The first time our protagonist quotes from Phaedrus is quite late in the book, in a moment of euphoric “drunk-in-loveness.” He imagines Plato’s Socrates teaching Phaedrus about desire and virtue. In Aschenbach’s interpretation, Socrates distinguishes base men, who cannot conceive eternal beauty when they see its human image, from noble ones, who are reverent and ecstatic when they see a godlike face or a perfect body. Socrates adds—and stresses—how important it is to understand that beauty is noble only as a means toward the intellect. As Ellis Shookman puts it (in a book I found exceptionally useful and enlightening) “Aschenbach has a pulsating thought and an exact feeling: that nature shudders with bliss when intellect pays homage to beauty.” (p. 31) He soon becomes infused with enthusiasm and a sudden urge to create, inspired by Tadzio. After this brief but powerful moment of erotic infatuation, Aschenbach feels shattered and exhausted as if hungover or otherwise suffering the consequences of a kind of excess.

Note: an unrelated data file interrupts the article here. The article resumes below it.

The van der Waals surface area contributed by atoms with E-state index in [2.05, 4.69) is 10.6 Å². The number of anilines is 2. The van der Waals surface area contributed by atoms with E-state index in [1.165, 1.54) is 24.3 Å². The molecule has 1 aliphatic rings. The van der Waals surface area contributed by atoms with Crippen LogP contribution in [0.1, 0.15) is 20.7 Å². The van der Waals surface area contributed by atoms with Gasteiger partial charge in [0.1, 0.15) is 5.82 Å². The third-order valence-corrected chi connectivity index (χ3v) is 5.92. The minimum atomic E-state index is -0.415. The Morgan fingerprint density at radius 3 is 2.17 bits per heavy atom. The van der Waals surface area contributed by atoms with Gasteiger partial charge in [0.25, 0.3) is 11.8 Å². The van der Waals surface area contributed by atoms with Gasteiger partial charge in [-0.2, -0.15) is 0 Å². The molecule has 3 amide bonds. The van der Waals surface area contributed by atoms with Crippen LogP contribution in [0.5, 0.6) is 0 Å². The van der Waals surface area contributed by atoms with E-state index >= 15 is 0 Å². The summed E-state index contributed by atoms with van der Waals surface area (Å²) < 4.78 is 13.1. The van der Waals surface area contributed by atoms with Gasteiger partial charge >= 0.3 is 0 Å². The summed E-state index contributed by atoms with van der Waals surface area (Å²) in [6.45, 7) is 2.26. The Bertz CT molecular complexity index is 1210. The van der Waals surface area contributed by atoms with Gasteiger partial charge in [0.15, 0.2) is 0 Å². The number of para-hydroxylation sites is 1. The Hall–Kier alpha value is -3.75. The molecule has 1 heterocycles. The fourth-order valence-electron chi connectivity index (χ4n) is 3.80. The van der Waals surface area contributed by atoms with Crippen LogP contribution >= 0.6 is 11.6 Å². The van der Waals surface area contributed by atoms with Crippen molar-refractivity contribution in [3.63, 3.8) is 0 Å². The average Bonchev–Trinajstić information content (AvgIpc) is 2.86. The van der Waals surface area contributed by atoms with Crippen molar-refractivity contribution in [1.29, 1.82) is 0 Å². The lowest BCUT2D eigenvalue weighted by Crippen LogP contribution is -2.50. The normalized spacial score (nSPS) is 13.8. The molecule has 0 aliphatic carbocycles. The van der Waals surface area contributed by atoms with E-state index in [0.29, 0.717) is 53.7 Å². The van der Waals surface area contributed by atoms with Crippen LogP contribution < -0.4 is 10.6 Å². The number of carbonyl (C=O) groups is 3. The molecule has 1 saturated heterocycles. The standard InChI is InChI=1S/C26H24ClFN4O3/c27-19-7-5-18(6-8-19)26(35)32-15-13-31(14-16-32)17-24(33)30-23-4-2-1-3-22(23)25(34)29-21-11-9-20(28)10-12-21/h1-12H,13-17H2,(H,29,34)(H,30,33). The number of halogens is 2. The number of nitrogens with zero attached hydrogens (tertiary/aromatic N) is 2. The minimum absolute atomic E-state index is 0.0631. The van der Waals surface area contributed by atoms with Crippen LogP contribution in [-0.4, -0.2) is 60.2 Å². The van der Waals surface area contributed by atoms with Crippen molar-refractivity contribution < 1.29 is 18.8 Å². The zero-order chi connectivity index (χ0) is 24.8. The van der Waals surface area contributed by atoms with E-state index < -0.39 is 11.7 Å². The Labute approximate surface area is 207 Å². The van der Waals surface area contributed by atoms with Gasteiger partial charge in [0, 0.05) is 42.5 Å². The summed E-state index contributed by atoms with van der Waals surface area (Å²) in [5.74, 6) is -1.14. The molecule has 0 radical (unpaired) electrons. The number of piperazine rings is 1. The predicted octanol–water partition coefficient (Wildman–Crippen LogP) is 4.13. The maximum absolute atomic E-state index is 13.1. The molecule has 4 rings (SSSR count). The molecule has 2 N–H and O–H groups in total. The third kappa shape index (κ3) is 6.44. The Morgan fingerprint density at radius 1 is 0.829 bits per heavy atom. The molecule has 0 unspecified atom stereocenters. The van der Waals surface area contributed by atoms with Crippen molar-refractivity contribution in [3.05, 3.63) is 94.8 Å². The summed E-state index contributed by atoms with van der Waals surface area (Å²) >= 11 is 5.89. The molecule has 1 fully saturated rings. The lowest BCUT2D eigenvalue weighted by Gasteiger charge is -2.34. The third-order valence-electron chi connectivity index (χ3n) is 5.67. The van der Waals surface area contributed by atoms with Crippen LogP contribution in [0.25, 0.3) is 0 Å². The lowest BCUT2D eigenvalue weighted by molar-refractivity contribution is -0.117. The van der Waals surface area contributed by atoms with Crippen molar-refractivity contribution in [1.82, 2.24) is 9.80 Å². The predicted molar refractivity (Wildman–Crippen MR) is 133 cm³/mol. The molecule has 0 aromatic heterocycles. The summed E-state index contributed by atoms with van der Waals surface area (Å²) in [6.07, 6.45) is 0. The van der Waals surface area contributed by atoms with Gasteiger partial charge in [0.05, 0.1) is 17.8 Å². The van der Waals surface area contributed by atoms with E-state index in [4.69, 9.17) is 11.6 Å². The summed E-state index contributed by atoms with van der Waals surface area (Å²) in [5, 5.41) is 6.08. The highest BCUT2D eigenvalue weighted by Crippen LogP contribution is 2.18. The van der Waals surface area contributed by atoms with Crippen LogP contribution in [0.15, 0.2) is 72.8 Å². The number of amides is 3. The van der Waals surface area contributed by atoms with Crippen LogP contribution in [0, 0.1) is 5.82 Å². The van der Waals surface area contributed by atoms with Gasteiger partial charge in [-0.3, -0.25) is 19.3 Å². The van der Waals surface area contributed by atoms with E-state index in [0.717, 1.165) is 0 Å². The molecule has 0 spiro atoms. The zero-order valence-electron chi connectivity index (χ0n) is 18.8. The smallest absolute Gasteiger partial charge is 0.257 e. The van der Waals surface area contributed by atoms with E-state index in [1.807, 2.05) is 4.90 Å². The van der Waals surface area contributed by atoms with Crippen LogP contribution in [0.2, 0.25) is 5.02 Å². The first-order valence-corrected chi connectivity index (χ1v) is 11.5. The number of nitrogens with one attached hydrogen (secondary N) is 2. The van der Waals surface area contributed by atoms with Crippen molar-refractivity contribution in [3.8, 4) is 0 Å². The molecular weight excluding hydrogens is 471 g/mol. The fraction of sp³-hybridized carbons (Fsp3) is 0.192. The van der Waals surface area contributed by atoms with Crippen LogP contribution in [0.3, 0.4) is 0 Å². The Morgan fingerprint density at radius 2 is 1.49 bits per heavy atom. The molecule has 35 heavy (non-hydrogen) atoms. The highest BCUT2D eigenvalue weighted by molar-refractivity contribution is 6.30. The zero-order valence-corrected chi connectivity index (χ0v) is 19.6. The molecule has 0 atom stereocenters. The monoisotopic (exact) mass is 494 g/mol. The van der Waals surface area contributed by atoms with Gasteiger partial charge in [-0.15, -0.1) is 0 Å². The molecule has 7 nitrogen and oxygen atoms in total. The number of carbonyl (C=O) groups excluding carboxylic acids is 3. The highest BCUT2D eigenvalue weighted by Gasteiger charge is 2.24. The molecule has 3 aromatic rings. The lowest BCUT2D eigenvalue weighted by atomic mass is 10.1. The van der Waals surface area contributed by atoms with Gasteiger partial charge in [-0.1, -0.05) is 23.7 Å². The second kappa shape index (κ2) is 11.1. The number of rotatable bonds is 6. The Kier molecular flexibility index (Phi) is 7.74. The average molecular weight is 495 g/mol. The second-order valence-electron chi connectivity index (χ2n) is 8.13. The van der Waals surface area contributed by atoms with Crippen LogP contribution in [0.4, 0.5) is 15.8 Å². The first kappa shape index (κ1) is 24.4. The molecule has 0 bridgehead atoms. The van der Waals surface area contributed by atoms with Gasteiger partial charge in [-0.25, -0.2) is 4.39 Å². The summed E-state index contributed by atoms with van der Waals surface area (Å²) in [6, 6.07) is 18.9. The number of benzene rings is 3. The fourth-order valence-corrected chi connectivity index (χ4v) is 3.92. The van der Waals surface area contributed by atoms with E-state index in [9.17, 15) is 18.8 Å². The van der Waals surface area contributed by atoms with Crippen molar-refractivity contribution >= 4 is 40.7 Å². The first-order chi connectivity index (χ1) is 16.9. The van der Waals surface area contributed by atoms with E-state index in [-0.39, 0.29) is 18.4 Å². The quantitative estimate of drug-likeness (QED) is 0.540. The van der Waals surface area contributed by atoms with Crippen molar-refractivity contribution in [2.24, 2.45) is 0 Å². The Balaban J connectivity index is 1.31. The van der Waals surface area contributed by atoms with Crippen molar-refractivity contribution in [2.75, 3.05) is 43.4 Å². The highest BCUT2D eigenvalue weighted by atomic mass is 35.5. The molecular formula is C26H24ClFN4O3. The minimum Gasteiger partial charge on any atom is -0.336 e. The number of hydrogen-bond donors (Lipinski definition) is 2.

The theory of love exposed in Phaedrus is quite a lofty one, and it seems that Aschenbach’s embracing it (and misidentifying himself with Socrates) is crucial to his demise. The divine madness of love can be good for us if it helps us recognize the eternal forms of beauty, the forms we have once seen in heaven before inhabiting our bodies here on earth. A beautiful boy (such as Tadzio, Aschenbach thinks) serves to remind his lover of Beauty as Form, and the lover’s duty is to abstain from sexual consummation thus channeling his feelings into Platonic Love. Purely physical beauty plays a key role in this, as without it it might be impossible for the philosopher to recollect eternal forms. But sexual abstinence is crucial. Not many manage to show such erotic restraint, but those who can truly lead a philosophical life. Combining the dialogue Phaedrus with Phaedrus’ speech from the Symposium, Aschenbach embraces the idea that the lover is superior to his beloved, more divine, more godlike. When he first mentions Phaedrus in chapter 4, Aschenbach thinks he is that superior lover, the old, wise artist, accomplished and revered, who will manage to use, ‘to sublimate’ his erotic feelings for the 14-year old into the highest form of art. He still thinks that he can resist and transcend the physical for the sake of the ennobling abstract. This is all aligned with his self-perception – after all, he has been a man of restraint his whole life (someone had even said that he lived like a tight fist) but, as some critics have pointed out, Aschenbach is lying to himself here, and had probably done so his entire life.